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Labour pool plan for Games

NEWS - Games chiefs looking at Heathrow-style pool of workers to ensure critical Olympics jobs are nished on time

THE OLYMPIC Delivery Authority is considering plans to use a pool of shared labour for Olympics contractors to make sure the venues get built on time.

Olympics chiefs are determined to avoid a repeat of the fiasco at Wembley stadium, which will not be ready until next summer, well over a year behind schedule.

Senior ODA figures including chief executive David Higgins are studying how the concept has worked at BAA's Terminal 5 scheme. This is due to f inish on schedule in 2008.

Graeme Bradley, head of engineering and construction at law firm DLA Piper - which is a member of the ODA's legal panel - told a London conference on the Olympics the idea was one of a number being investigated to ensure big projects such as the main stadium, the aquatic centre and the velodrome are ready in time.

He said: 'Shared labour is a concept that worked well with Terminal 5 at Heathrow Airport.

'It would make eminent sense to handle things this way, considering the difficult labour market problem.'

The idea is that workers will be seconded from less timecritical projects and drafted onto schemes running behind schedule. A source said: 'If something is on the critical path but running behind schedule it will be given extra labour to get it back on track.'

The plan was given a mixed reception by delegates at the briefing, which was organised by Construction News.

Andy Flowerday, a divisional director at civils firm Barhale, said the initiative could work provided it was managed properly.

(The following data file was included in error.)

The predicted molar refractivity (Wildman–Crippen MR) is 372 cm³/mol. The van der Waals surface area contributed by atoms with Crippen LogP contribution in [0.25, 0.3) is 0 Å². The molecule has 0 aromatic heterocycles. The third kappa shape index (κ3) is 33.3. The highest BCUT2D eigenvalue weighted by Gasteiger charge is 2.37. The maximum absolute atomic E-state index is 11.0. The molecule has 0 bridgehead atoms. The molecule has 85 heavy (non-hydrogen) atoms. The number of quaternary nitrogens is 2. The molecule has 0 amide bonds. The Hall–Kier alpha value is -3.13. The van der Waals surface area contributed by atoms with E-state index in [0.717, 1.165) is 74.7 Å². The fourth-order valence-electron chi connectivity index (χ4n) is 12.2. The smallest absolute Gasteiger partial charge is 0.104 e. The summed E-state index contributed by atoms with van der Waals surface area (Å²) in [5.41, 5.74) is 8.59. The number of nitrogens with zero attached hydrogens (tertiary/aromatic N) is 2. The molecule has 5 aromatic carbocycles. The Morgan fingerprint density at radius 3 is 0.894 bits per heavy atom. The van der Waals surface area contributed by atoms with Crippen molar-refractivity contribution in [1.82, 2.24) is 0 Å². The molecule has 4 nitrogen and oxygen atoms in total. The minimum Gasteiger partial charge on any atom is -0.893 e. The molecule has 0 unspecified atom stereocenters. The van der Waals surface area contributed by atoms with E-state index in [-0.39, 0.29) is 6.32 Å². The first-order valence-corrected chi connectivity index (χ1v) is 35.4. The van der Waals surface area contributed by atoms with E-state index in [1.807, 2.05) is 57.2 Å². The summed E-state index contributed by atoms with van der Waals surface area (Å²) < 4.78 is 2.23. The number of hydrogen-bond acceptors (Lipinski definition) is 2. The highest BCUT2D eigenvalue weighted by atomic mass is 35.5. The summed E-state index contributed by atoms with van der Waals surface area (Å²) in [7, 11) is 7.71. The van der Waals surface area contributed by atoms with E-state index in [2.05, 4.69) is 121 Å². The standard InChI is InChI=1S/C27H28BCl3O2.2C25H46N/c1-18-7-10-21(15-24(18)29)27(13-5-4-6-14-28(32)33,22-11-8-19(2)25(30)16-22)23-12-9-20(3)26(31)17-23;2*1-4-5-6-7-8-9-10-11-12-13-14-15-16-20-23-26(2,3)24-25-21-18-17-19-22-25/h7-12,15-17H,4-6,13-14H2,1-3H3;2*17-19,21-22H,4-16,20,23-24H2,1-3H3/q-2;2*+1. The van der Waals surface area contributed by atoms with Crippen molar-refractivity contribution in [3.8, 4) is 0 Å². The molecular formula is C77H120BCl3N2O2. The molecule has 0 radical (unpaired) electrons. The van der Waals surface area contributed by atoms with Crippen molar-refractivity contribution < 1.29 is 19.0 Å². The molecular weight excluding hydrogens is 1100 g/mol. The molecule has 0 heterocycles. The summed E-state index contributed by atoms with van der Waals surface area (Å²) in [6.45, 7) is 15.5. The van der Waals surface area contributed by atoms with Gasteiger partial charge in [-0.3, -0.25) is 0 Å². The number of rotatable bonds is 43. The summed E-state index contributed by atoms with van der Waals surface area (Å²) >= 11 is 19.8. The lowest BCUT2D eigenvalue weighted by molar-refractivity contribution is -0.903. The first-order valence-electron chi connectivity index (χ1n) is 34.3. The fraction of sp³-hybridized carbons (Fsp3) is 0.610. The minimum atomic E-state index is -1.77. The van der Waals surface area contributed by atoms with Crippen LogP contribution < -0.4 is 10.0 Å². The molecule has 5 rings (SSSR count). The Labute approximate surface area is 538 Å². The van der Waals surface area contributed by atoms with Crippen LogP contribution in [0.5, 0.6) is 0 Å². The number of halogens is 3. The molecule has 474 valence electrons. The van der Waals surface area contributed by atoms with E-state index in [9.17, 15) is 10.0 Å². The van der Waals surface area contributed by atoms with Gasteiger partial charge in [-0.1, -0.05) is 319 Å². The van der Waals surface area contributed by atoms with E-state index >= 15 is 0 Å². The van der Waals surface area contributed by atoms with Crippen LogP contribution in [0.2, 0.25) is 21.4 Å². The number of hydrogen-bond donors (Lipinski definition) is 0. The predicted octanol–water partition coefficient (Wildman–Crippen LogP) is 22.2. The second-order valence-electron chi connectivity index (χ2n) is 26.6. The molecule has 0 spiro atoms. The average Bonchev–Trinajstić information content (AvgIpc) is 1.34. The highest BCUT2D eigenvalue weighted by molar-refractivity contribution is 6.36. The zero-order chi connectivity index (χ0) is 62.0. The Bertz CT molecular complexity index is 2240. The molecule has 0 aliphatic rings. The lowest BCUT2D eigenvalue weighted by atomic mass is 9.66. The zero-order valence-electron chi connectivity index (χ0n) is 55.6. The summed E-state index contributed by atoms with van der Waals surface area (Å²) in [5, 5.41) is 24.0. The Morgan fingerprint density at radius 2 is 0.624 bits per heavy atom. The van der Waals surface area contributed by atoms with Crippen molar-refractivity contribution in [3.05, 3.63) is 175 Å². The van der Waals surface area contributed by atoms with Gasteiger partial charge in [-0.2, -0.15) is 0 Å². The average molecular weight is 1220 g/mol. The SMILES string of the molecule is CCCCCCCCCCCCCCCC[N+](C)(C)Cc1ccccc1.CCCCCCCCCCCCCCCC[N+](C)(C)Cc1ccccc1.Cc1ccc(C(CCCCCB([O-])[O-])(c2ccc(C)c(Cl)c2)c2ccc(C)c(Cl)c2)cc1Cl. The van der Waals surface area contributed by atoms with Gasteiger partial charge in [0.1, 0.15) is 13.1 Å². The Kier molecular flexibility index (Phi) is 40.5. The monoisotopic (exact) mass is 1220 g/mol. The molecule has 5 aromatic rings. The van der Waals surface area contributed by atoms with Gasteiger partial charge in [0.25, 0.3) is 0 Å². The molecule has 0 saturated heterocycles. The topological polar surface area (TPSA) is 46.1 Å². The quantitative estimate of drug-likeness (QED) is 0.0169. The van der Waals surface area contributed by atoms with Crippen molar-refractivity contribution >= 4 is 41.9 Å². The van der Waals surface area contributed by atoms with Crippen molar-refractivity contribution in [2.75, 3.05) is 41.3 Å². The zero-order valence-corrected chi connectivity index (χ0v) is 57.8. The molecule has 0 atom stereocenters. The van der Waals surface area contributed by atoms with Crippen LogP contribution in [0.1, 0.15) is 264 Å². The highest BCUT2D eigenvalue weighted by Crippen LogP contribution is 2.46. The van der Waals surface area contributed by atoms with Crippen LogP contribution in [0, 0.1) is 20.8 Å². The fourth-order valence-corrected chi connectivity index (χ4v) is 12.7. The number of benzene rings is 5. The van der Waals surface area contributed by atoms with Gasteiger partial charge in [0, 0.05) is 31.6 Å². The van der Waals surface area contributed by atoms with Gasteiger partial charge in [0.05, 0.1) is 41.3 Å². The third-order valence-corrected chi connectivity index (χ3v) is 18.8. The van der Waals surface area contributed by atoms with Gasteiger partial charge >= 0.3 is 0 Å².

He added: 'There will be situations when workers who are needed to cover another firm's work for a couple of days will wonder who they're actually working for.

'But there is no reason why you wouldn't be able to sor t that out and I would agree with shared labour. There is an industry-wide problem of resources.

'Rather than competing for the few people that we have available, we should be looking to work together for a project of this size.

'I can see it being particularly useful with groundworks and utility diversions.'

But another boss at a major civils firm said: 'In principle it sounds fine but I can't imagine too many firms would be happy putting their men on another job and bailing a rival out.

'I would have thought they would be pretty annoyed, especially if it means them slipping on their contract as well.'

Main construction work on Olympic Games projects begins in earnest in 2008 and at its peak will see 7,000 workers on the site.